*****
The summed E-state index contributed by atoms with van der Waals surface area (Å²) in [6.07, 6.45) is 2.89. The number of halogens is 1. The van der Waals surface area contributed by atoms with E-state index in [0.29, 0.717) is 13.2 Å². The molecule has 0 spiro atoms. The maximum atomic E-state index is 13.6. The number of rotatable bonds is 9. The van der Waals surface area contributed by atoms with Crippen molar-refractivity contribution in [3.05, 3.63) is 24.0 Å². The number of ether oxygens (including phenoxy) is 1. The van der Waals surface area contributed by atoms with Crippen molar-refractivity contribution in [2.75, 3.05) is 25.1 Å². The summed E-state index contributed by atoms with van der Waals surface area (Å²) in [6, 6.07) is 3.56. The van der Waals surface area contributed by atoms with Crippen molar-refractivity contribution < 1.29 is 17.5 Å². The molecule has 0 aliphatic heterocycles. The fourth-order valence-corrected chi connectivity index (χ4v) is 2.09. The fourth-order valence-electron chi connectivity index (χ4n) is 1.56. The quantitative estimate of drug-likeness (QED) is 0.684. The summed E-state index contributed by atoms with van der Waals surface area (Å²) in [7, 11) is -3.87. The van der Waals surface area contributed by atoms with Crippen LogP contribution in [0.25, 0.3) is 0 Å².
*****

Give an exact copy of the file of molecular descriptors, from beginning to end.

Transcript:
The summed E-state index contributed by atoms with van der Waals surface area (Å²) in [6.07, 6.45) is 2.89. The number of halogens is 1. The van der Waals surface area contributed by atoms with E-state index in [0.29, 0.717) is 13.2 Å². The molecule has 0 spiro atoms. The maximum atomic E-state index is 13.6. The number of rotatable bonds is 9. The van der Waals surface area contributed by atoms with Crippen molar-refractivity contribution in [3.05, 3.63) is 24.0 Å². The number of ether oxygens (including phenoxy) is 1. The van der Waals surface area contributed by atoms with Crippen molar-refractivity contribution in [2.75, 3.05) is 25.1 Å². The summed E-state index contributed by atoms with van der Waals surface area (Å²) in [6, 6.07) is 3.56. The van der Waals surface area contributed by atoms with Crippen molar-refractivity contribution < 1.29 is 17.5 Å². The molecule has 0 aliphatic heterocycles. The fourth-order valence-corrected chi connectivity index (χ4v) is 2.09. The fourth-order valence-electron chi connectivity index (χ4n) is 1.56. The quantitative estimate of drug-likeness (QED) is 0.684. The summed E-state index contributed by atoms with van der Waals surface area (Å²) in [7, 11) is -3.87. The van der Waals surface area contributed by atoms with Crippen LogP contribution in [0.25, 0.3) is 0 Å².